– One elder lady aged approximately 50+ told me “Oh your generation has it so easy. All knowledge is on the internet for free, we had to go and read books from libraries, etc.”. I said “yes, but the competition in our generation is cutthroat. How many unemployed postgraduates did you meet in your generation? Our generation has easy knowledge access but the previous generation had easy everything including good jobs because there was practically no competition”. She got so pissed.

– One interviewer after the last question asked me if I’m married or single? I said, “I did not understand how that is related to this job.”

He was like “What’s wrong? We’re not judging candidates on basis of their marital status.”

I said “I am married” (Even though I am a bachelor, I lied.)

He then added, “Okay, great” and continued asking what my wife does, I lied again that she’s a teacher. Then I asked him, “Is being a married or bachelor make any impact on the results? He said, “No, but it’s better to understand how willing and dedicated the candidate is towards the job.”

I said, “I did not understand.”

He said, “Married people are more adjusting and take pressure well etc. They don’t quit easily. Single people bunk a lot or sometimes quit without notice under pressure.”

(So he indirectly admitted that there is unjustified high pressure in the organization and they wish people to stay in with helplessness)

He said, “Employees should work well under pressure, every company has tight schedules and strict deadlines, high expectations, etc.”

I said, “But that does not justify pressure worthy of quitting. And since I am unmarried and a bachelor, I would like to withdraw my application then, I am not pro- pressure. I think companies should refrain from putting any pressure, I want a nurturing and supportive environment.”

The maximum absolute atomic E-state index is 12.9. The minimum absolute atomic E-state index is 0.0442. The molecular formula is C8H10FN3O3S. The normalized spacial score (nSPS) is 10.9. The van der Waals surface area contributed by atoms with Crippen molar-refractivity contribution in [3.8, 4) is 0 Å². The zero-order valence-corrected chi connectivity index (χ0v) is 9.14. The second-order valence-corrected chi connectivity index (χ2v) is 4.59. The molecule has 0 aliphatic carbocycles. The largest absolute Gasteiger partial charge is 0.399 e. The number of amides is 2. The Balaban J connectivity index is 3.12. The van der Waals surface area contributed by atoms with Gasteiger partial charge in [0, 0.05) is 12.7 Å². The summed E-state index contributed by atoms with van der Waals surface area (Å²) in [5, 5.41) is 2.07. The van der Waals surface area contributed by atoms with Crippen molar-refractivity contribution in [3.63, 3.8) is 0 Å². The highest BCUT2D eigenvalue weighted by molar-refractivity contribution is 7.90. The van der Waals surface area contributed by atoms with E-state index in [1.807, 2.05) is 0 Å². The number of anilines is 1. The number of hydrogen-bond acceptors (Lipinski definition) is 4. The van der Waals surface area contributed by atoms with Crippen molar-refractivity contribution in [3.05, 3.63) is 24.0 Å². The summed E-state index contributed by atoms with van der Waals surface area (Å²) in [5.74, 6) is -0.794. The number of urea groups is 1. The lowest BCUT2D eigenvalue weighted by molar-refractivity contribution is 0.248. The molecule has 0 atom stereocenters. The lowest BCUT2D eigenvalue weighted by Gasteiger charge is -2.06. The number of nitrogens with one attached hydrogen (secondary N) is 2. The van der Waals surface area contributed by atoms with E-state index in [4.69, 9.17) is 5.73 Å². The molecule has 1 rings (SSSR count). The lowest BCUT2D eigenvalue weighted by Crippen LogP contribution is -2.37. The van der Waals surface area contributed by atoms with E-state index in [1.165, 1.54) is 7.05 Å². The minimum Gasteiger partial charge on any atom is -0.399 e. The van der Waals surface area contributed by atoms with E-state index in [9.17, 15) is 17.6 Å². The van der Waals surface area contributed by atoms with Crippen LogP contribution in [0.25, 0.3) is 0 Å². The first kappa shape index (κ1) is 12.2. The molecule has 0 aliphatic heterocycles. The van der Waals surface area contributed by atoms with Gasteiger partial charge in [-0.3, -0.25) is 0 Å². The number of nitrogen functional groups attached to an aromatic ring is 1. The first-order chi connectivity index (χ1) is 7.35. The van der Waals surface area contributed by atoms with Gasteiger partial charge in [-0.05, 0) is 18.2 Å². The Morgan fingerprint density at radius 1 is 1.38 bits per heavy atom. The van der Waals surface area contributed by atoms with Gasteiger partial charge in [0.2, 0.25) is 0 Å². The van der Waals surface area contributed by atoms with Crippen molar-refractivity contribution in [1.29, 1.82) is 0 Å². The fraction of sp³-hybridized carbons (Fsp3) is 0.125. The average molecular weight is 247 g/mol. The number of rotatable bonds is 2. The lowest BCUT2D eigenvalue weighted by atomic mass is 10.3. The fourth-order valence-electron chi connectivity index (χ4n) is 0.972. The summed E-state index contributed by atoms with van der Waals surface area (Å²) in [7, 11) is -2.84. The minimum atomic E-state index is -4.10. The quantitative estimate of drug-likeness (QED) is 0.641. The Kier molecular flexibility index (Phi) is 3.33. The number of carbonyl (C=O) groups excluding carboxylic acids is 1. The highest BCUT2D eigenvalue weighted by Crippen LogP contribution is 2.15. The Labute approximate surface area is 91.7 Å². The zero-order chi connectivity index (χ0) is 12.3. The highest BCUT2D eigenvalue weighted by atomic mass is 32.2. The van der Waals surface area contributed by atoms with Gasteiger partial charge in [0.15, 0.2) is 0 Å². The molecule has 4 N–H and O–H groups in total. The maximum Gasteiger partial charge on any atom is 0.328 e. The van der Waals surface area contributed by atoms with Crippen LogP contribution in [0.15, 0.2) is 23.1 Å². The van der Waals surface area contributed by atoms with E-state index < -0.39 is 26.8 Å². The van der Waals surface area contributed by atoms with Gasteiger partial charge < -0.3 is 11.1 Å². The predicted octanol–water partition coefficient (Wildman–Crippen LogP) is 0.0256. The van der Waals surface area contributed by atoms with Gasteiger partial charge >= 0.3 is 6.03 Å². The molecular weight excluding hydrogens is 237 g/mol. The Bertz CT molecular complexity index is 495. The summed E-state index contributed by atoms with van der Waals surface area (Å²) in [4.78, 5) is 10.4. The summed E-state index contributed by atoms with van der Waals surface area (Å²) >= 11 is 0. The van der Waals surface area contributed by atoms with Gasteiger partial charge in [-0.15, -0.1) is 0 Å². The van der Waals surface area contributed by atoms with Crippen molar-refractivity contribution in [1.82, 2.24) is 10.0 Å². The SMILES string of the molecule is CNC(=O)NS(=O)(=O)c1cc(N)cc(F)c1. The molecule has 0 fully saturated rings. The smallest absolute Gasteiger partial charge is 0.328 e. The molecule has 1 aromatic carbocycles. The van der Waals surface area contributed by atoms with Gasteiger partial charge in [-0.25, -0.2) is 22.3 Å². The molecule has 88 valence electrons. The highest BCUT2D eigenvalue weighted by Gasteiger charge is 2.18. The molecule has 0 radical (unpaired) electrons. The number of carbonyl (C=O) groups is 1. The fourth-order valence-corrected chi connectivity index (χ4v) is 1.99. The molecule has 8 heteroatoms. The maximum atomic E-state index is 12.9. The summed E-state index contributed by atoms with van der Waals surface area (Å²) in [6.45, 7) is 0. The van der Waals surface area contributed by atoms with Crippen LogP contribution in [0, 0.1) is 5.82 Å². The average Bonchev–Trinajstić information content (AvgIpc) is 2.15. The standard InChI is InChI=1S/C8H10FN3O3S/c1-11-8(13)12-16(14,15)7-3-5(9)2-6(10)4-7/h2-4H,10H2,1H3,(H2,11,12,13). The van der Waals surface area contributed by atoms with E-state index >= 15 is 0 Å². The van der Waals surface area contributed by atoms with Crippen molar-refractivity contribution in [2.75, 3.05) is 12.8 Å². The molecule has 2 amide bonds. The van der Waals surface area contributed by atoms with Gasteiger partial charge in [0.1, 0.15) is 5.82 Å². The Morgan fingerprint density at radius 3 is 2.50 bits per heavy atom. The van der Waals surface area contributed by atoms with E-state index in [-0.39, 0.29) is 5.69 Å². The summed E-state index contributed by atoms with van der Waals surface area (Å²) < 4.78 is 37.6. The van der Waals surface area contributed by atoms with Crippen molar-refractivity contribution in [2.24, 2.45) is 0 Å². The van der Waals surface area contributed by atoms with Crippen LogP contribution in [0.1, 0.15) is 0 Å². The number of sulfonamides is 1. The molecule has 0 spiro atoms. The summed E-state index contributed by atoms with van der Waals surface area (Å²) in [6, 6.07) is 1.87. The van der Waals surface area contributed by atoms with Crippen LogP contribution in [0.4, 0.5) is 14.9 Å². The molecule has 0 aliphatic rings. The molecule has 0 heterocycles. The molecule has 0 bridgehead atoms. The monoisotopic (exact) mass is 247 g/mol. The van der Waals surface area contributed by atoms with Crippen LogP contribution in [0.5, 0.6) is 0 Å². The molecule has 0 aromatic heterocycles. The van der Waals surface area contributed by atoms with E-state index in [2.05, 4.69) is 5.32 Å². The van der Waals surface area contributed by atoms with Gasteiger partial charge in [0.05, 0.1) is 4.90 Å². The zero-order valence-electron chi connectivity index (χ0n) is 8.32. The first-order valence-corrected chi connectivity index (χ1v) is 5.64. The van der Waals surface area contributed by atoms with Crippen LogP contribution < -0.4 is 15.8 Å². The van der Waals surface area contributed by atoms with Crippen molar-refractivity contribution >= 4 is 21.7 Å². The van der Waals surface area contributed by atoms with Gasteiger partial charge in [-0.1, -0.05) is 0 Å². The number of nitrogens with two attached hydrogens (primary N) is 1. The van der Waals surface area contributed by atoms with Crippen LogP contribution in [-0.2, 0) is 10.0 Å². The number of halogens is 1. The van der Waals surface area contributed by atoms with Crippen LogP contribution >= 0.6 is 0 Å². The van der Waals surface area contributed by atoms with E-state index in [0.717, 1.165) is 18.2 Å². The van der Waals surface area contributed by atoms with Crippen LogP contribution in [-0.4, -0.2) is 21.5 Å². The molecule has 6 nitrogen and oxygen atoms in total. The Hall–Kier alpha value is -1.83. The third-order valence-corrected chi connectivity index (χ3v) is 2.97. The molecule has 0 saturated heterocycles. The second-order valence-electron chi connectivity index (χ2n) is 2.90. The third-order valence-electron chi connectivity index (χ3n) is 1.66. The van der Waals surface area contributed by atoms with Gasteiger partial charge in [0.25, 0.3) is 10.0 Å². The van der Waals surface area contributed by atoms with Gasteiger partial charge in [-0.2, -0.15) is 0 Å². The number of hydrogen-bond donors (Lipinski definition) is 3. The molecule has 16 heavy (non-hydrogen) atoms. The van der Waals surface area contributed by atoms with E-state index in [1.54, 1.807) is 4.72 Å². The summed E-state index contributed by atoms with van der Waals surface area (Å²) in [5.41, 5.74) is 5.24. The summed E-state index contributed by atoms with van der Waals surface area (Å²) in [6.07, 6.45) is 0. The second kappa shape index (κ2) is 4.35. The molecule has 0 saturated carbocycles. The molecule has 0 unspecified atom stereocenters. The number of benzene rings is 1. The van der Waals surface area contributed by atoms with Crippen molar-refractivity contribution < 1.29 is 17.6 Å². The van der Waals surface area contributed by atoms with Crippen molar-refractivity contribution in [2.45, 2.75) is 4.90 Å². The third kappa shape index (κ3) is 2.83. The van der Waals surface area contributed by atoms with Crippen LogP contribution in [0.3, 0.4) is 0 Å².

Bachelors don’t work for fun and party, we all have families too. Our priorities matter too. Favoring married candidates just because they have spouse-kids and believing that they will not quit easily under pressure is both a false assumption and discrimination against bachelors.

See, the point of this exercise was not to annoy HRs or waste anybody’s time. I was going to really join a job if it were actually good. There were none. I have no hate against these backward companies, I have a problem with the culture they’re normalizing. Through this article, I wish to share their negative attitude and show them a mirror without naming them.

I think that’s fair. See, Indian Culture needs to improve on various grounds, I’ve just pointed out a very minute problem out of the whole mountain of issues with respect to what we call culture. That is why Culturisk helps not only in Marketing but also strategy and research to improve cultures within and outside the organization. We, as Indians, might be one of the most diverse and multi-cultural people but our corporate and social culture is way too rigid and outdated to carry on like this. What do you think? Let us know in the comments.